Responding to the announcement by the Royal College of Nursing (RCN) on strike dates, Matthew Taylor chief executive of the NHS Confederation, said:
“Now that the NHS has the two dates in December for when the RCN intends to facilitate industrial action, health leaders will be reviewing their plans and waiting for confirmation on the specific organisations that will be affected.
“Health leaders understand this may be an uncertain time for many people, including those who routinely rely on the NHS, and that these strikes are coming ahead of what tends to be the busiest time of the year for the service.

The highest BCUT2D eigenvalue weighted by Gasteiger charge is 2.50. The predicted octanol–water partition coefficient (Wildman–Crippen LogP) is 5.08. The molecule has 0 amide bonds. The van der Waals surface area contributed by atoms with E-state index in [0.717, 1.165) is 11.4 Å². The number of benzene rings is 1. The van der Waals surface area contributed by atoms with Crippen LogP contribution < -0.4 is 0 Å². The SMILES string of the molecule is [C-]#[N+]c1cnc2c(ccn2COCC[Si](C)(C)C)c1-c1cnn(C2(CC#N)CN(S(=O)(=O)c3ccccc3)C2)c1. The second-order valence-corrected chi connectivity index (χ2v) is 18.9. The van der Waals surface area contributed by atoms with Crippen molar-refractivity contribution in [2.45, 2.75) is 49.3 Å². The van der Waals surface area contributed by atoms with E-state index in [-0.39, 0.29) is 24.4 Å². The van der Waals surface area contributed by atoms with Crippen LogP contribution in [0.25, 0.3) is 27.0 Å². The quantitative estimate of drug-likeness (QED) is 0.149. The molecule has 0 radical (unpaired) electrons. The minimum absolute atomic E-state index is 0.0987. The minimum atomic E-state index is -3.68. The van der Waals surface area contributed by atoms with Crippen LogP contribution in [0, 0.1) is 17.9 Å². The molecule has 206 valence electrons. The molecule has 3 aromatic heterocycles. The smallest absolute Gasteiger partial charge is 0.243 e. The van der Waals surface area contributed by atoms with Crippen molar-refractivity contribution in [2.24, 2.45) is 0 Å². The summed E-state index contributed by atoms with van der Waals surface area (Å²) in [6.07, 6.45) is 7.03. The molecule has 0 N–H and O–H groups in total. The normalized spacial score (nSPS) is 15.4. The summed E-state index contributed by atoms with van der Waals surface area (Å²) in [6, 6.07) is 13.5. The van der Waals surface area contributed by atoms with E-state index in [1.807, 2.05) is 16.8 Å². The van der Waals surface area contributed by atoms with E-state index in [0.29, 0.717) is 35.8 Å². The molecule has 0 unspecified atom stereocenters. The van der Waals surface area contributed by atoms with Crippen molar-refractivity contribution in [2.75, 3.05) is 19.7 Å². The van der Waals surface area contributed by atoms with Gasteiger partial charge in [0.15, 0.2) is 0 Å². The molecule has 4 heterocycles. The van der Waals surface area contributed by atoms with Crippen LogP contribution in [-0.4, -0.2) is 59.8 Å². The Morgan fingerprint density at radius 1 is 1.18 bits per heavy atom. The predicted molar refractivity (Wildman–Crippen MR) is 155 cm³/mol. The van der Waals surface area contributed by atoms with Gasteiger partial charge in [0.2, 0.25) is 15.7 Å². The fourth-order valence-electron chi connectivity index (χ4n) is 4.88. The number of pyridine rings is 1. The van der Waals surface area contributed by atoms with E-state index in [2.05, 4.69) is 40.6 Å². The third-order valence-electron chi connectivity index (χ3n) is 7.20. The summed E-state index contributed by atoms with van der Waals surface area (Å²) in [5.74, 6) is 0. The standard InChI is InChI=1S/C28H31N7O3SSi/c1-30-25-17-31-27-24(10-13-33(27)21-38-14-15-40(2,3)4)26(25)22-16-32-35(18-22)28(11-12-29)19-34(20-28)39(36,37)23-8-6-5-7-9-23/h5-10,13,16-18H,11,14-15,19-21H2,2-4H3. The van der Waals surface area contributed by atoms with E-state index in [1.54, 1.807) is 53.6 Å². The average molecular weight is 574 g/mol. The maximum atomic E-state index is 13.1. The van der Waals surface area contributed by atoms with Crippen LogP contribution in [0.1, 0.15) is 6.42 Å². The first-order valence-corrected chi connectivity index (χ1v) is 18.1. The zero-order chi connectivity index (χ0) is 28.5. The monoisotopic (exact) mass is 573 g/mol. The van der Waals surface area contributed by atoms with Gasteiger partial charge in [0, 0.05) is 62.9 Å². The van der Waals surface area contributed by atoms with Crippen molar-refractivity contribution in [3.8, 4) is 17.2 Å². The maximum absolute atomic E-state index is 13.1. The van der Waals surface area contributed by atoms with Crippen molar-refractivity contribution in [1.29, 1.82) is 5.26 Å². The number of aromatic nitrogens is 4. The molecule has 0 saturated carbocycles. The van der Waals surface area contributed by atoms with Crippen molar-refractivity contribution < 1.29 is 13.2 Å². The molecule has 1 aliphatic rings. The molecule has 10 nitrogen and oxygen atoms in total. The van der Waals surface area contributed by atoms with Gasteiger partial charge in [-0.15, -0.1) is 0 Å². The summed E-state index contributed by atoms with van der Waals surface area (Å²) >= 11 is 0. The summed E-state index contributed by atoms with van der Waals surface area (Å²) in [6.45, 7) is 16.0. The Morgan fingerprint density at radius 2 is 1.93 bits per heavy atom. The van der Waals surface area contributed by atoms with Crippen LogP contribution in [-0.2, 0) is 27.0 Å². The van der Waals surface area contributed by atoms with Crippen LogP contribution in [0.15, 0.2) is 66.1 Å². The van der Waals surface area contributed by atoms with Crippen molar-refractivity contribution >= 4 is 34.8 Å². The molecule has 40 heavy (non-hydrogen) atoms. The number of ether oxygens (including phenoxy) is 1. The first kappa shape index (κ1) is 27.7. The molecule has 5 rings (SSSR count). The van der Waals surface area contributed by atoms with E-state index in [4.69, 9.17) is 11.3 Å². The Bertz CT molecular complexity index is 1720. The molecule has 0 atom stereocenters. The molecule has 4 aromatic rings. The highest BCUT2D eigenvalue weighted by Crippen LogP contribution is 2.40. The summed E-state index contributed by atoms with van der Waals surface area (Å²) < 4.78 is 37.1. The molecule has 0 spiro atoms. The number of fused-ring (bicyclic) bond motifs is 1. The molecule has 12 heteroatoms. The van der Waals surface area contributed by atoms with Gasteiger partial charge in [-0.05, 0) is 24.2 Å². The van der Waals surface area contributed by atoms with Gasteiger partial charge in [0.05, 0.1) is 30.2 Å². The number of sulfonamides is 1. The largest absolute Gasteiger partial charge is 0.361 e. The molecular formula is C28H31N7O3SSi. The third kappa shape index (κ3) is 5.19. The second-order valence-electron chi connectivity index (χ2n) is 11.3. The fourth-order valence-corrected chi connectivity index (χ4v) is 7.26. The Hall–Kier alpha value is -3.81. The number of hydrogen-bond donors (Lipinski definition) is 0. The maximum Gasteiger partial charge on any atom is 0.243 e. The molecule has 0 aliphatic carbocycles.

“The expectation remains that as a minimum, urgent, emergency and critical care services will continue on strike days and should there be temporary changes to non-urgent aspects of care, such as check-ups and planned procedures, the NHS will make sure this is communicated in advance to patients, prioritising their safety at all times.
“Health leaders also empathise with their workers who feel they have no choice but to go on strike, particularly as most of the other trade unions are heading towards the same outcome with their members.
“This is not a decision that they will have taken lightly and to avoid a prolonged war of attrition, we hope there will be a negotiated resolution of the issues the trade unions have raised without delay.”